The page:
Chrysler files for bankruptcy

Some lenders refuse offer to reduce debt, leading to Chapter 11 bankruptcy filing. But Chrysler will remain in business and completes deal with Fiat.

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By Chris Isidore, senior writer

Cars that wrecked Chrysler
Chrysler was king of the hill with its 300 series just a few years ago. Oh how the mighty have fallen.
What do you think of the government's efforts to keep Chrysler going?
  • It's doing what's appropriate
  • It should be working harder
  • It should do less and let Chrysler fold

NEW YORK ( -- Chrysler LLC filed for bankruptcy Thursday. But a deal has been reached to combine the company with Fiat in order to allow Chrysler to stay in business.

The bankruptcy filing, which was made in federal court in New York, comes after some of Chrysler's smaller lenders refused a Treasury Department demand to reduce the amount of money the troubled automaker owed them.

In remarks at the White House, President Obama said that the bankruptcy filing is not a failure for the company but "one more step on the path to Chrysler's revival."

Obama vowed the bankruptcy process would be quick, efficient and controlled. A senior administration official predicted it would be completed within 30 to 60 days. The combination with Fiat is also due to close during that period of time.

According to government officials, a new company will be formed that will buy the assets of Chrysler - its plants, brands, land, equipment, as well as its contracts with the union, dealers and suppliers - from the bankruptcy court.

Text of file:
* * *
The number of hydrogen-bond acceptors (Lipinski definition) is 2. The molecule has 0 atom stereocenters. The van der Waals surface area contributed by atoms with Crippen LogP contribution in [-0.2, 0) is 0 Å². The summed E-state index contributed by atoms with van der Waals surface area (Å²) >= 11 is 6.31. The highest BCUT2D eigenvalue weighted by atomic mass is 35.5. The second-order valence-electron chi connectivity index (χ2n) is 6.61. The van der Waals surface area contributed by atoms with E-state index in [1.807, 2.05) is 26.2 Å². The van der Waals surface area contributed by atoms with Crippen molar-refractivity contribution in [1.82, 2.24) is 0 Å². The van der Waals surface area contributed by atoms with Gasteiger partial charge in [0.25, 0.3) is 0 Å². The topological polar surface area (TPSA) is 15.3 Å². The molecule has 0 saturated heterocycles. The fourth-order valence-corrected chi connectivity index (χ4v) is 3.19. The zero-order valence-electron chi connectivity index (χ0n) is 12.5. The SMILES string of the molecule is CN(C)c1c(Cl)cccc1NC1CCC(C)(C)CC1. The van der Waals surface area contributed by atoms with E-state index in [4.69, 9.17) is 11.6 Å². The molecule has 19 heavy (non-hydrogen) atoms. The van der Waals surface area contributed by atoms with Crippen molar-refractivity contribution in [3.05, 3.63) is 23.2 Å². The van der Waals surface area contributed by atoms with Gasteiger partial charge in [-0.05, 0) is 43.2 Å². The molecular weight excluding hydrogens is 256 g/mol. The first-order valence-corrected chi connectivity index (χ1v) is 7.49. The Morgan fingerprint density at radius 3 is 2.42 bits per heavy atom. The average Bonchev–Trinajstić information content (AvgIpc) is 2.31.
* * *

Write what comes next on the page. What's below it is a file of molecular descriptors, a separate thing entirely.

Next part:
The company's liabilities and an unspecified number of Chrysler's 3,300 dealerships which now sell the Chrysler, Dodge and Jeep brands will be left behind in the bankruptcy court.

Administration officials said the Treasury Department will provide Chrysler with about $8 billion in loans on top of the $4 billion in loans it has already received to get it through bankruptcy.

Officials said $3.3 billion of the new loans will be used to fund operations during bankruptcy, while the remaining $4.7 billion will allow Chrysler to function normally once it exits bankruptcy. In addition, the Canadian government will loan the companies $2.7 billion to help support Chrysler's Canadian operations.

Jobs safe for now, but plants will close temporarily

While an administration official promised there will be no immediate job cuts for the company's 39,000 employees or plant closings, Chrysler announced that most manufacturing operations will be temporarily shut down on Monday, May 4. Normal production is not due to resume until the transaction with Fiat is completed.

But some Chrysler plants, including truck assembly and stamping plants in Warren, Mich., shut down earlier than scheduled on Thursday. Following the bankruptcy filing, some suppliers worried about being paid stopped shipping parts to the plants.

"I was hoping we could get through this unscathed," said Gene Behme, a production technician at the Warren stamping plant as he left work about an hour early. "I'm disappointed. I would like to keep working. Hopefully we'll come through stronger."

Chrysler President Tom LaSorda would not say how many plants would shut down early or how many suppliers had cut off shipments on the bankruptcy news.

"Hopefully most of the suppliers will continue to supply us," he said.

Most of Chrysler's hourly workers will receive about 80% of their normal pay during the shutdown under unemployment benefits and supplemental pay in the union contract.